14 Sea-based farms will see a reduction in their annual licence fee from 1 January 2023. SFA has reviewed the fish farm licence fees to ensure that it remains relevant and that compliance costs for the industry are minimised. Only new farm applications and farms with major changes to their farming activities, such as a change in the food type that they want to produce, will be subject to a separate one-off assessment fee due to higher manpower and equipment costs incurred during the course of the assessment. Details will be announced in the coming months.
Providing greater certainty for investments on agriculture space use
15 To Ms Nadia Samadin, Prof Koh Lian Pin and Mr Raj Joshua Thomas’s queries, we want to provide greater certainty for our farmers, so they will invest more into their farms. I am happy to announce that new land and sea parcels will benefit from longer term leases of 20+10 years. This means that future tenders will offer farmers the option of extending their lease beyond the initial 20-year period for an additional 10 years, subject to farms meeting SFA’s production output conditions.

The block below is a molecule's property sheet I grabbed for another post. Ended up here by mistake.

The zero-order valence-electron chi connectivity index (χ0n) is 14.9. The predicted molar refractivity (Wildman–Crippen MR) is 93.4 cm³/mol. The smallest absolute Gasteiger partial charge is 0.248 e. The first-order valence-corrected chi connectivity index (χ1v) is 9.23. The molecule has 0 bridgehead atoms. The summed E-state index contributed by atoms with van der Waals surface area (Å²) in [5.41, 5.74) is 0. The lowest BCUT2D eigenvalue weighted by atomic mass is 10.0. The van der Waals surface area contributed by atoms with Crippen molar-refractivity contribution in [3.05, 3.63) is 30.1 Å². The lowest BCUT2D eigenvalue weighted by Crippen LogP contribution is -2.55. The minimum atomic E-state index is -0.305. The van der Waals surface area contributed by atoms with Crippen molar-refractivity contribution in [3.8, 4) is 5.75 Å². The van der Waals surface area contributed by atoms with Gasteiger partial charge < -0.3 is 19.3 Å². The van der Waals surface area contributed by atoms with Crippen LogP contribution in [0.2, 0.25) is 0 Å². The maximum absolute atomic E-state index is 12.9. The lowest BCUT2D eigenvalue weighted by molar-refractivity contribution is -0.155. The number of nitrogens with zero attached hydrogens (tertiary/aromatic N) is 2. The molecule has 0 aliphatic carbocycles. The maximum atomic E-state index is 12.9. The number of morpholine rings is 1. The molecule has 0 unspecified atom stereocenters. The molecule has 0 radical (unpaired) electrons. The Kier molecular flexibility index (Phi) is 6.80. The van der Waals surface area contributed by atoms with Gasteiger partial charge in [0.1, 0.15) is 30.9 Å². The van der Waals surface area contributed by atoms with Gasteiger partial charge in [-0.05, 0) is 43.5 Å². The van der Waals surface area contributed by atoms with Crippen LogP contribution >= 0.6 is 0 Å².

16 This will apply to new land parcels in Sungei Tengah and LCK after the masterplanning exercise, as well as sea spaces that I mentioned earlier from end-2022 onwards. More details will be announced by SFA when the tenders are launched.
Enhancements to the Agri-Food Cluster Transformation Fund
17 Mr Don Wee and Mr Raj Joshua Thomas asked how we are helping farmers to upgrade their operations. Last year, I shared that SFA launched a $60million Agri-Food Cluster Transformation (ACT) Fund. This ACT fund supports farms’ needs in different aspects at different phases — for example, capability upgrade, innovation and test-bedding, as well as tech upscaling. SFA has received a total of 32 applications as of 31 December 2021. Eight applications have been approved, while the remaining applications are being processed and evaluated.